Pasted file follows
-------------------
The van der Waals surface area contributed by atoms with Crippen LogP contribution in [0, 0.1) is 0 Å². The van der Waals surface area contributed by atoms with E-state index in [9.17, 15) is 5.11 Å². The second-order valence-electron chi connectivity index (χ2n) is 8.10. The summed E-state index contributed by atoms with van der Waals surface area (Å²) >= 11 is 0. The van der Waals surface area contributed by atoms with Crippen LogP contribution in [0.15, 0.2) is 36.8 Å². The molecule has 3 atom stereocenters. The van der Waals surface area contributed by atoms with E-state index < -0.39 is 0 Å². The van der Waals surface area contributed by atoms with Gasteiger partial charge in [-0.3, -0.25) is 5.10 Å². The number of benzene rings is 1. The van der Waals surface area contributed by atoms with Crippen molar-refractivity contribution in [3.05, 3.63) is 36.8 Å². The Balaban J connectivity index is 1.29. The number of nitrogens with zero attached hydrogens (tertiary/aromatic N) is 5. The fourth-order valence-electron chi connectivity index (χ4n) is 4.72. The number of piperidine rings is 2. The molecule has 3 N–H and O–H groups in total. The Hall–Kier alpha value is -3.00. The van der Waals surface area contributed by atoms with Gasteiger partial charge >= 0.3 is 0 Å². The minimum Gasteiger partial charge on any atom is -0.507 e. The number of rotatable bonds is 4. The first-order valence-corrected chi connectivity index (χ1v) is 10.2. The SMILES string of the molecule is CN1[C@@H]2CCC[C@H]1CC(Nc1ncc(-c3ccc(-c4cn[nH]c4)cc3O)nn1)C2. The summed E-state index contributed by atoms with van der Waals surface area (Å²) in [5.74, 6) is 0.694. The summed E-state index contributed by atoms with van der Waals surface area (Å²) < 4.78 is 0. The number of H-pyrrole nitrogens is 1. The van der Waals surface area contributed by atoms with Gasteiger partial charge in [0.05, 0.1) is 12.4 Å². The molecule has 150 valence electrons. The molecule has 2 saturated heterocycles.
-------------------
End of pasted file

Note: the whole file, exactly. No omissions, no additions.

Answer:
The van der Waals surface area contributed by atoms with Crippen LogP contribution in [0, 0.1) is 0 Å². The van der Waals surface area contributed by atoms with E-state index in [9.17, 15) is 5.11 Å². The second-order valence-electron chi connectivity index (χ2n) is 8.10. The summed E-state index contributed by atoms with van der Waals surface area (Å²) >= 11 is 0. The van der Waals surface area contributed by atoms with Crippen LogP contribution in [0.15, 0.2) is 36.8 Å². The molecule has 3 atom stereocenters. The van der Waals surface area contributed by atoms with E-state index < -0.39 is 0 Å². The van der Waals surface area contributed by atoms with Gasteiger partial charge in [-0.3, -0.25) is 5.10 Å². The number of benzene rings is 1. The van der Waals surface area contributed by atoms with Crippen molar-refractivity contribution in [3.05, 3.63) is 36.8 Å². The Balaban J connectivity index is 1.29. The number of nitrogens with zero attached hydrogens (tertiary/aromatic N) is 5. The fourth-order valence-electron chi connectivity index (χ4n) is 4.72. The number of piperidine rings is 2. The molecule has 3 N–H and O–H groups in total. The Hall–Kier alpha value is -3.00. The van der Waals surface area contributed by atoms with Gasteiger partial charge >= 0.3 is 0 Å². The minimum Gasteiger partial charge on any atom is -0.507 e. The number of rotatable bonds is 4. The first-order valence-corrected chi connectivity index (χ1v) is 10.2. The SMILES string of the molecule is CN1[C@@H]2CCC[C@H]1CC(Nc1ncc(-c3ccc(-c4cn[nH]c4)cc3O)nn1)C2. The summed E-state index contributed by atoms with van der Waals surface area (Å²) in [5.74, 6) is 0.694. The summed E-state index contributed by atoms with van der Waals surface area (Å²) < 4.78 is 0. The number of H-pyrrole nitrogens is 1. The van der Waals surface area contributed by atoms with Gasteiger partial charge in [0.05, 0.1) is 12.4 Å². The molecule has 150 valence electrons. The molecule has 2 saturated heterocycles.